Phoenix City Council OKs height rules for buildings
Ginger D. Richardson The Arizona Republic Mar. 30, 2006 12:00 AM
PHOENIX - City Council members voted unanimously Wednesday to approve new rules that will prevent officials from issuing a building permit for any property whose height could pose a threat to Sky Harbor International Airport.
The council's action changes the city's existing building-construction code and essentially means that Phoenix, by law, will have to acquiesce to the Federal Aviation Administration if it determines a high-rise building or tower is hazardous to planes using the airport.
Normally, an FAA ruling would have no power to stop a development from moving forward.
The vote is an aggressive move and is designed to protect the economic viability of Sky Harbor, the nation's fifth busiest airport.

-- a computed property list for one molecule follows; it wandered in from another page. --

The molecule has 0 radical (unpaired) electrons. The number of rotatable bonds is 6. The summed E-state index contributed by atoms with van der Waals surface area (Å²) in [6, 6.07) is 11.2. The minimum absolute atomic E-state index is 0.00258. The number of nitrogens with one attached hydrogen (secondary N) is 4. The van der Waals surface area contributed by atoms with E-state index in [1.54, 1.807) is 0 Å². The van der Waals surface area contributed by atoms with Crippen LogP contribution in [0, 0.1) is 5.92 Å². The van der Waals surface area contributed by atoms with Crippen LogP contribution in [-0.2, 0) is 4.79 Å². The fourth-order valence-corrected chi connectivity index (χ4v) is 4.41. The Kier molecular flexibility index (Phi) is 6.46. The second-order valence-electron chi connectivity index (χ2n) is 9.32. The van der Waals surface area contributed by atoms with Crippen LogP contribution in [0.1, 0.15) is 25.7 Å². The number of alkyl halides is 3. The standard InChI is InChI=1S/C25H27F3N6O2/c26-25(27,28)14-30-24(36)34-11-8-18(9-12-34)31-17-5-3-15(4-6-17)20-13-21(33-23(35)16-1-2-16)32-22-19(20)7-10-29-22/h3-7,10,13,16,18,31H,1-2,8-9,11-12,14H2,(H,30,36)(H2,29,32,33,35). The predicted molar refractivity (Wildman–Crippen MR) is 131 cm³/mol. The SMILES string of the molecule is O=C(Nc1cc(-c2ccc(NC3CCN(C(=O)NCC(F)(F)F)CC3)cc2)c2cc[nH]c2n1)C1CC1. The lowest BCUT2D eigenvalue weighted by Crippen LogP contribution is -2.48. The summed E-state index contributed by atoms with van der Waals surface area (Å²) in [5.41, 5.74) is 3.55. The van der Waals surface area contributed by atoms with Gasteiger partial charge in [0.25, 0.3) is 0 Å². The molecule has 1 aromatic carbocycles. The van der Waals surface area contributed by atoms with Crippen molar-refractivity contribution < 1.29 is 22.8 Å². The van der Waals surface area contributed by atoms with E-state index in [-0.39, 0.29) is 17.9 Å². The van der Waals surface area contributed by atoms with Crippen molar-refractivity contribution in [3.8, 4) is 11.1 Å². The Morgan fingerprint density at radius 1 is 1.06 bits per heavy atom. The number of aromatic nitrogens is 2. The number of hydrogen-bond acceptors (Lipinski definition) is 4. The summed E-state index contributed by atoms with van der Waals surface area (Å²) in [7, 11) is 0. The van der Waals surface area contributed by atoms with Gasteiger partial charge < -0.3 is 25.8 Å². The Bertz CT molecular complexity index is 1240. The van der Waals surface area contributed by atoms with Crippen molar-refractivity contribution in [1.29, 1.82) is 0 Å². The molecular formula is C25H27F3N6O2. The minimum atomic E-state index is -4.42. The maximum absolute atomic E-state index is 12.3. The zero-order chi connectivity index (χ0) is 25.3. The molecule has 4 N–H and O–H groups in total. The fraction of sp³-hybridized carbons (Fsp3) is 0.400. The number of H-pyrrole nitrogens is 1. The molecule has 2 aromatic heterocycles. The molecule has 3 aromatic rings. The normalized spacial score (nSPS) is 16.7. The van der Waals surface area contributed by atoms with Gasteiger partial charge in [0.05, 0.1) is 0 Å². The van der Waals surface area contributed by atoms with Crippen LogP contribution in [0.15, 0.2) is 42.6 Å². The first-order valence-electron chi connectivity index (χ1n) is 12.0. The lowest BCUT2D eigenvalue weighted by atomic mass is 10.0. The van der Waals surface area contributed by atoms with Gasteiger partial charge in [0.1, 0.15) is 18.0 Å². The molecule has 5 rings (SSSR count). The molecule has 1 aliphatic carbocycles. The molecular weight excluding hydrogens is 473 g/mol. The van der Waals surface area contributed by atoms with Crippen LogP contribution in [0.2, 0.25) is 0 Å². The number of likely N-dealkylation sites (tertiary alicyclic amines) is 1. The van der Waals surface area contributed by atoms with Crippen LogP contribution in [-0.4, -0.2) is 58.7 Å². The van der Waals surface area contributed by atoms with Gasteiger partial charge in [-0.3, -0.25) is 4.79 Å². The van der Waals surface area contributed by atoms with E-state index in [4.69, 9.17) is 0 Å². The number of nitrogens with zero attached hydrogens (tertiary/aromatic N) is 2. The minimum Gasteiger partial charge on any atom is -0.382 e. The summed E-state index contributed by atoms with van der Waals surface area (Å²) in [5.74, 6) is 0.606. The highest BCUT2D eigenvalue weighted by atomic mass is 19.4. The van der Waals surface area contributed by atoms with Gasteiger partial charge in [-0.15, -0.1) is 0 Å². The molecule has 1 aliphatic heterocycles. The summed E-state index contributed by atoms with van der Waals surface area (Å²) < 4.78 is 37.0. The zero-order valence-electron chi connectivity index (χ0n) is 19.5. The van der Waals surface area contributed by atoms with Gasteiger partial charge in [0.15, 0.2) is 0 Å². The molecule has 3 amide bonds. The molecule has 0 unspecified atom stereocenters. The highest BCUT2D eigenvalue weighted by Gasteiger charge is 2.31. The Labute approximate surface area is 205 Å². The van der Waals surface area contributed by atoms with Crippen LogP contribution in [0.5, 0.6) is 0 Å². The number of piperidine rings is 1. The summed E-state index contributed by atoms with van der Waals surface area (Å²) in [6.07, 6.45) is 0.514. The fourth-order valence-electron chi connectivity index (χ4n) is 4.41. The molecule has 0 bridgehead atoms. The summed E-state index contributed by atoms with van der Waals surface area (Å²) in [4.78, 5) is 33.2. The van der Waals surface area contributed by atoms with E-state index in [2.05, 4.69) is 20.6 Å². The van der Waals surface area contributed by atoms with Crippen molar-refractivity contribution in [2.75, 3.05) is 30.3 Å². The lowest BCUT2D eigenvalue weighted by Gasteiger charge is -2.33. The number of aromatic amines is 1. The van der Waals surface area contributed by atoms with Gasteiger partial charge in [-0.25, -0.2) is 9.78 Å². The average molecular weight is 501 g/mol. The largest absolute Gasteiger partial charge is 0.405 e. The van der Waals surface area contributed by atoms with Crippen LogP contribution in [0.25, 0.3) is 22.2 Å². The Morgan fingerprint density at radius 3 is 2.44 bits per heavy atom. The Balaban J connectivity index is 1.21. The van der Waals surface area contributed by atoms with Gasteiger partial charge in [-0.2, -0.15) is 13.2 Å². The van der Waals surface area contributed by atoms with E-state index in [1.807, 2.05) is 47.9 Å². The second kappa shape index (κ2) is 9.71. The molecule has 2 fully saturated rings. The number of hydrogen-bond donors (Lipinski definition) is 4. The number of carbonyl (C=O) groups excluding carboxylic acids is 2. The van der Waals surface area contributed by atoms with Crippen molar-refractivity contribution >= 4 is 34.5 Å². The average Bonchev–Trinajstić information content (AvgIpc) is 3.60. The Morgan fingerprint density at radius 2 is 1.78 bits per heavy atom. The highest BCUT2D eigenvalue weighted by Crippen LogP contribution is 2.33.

"If there ever was a question as to our policy, not that there should have been, I hope this answers that now and into the future," Councilwoman Peggy Bilsten said after the vote.
One of the first projects that could fall victim to the new rules is a 39-story hotel and condominium project proposed by Phoenix Suns majority owner Robert Sarver. The FAA has already made a preliminary ruling that the $200 million-plus property, located downtown next to the US Airways Center, could be a threat to planes because of its 450-foot height. Late last week, the federal agency opened up a public comment period on the project; a final decision is expected in the coming months.
Phoenix's new policy was approved Wednesday under an emergency clause, meaning it takes effect as soon as Mayor Phil Gordon signs it.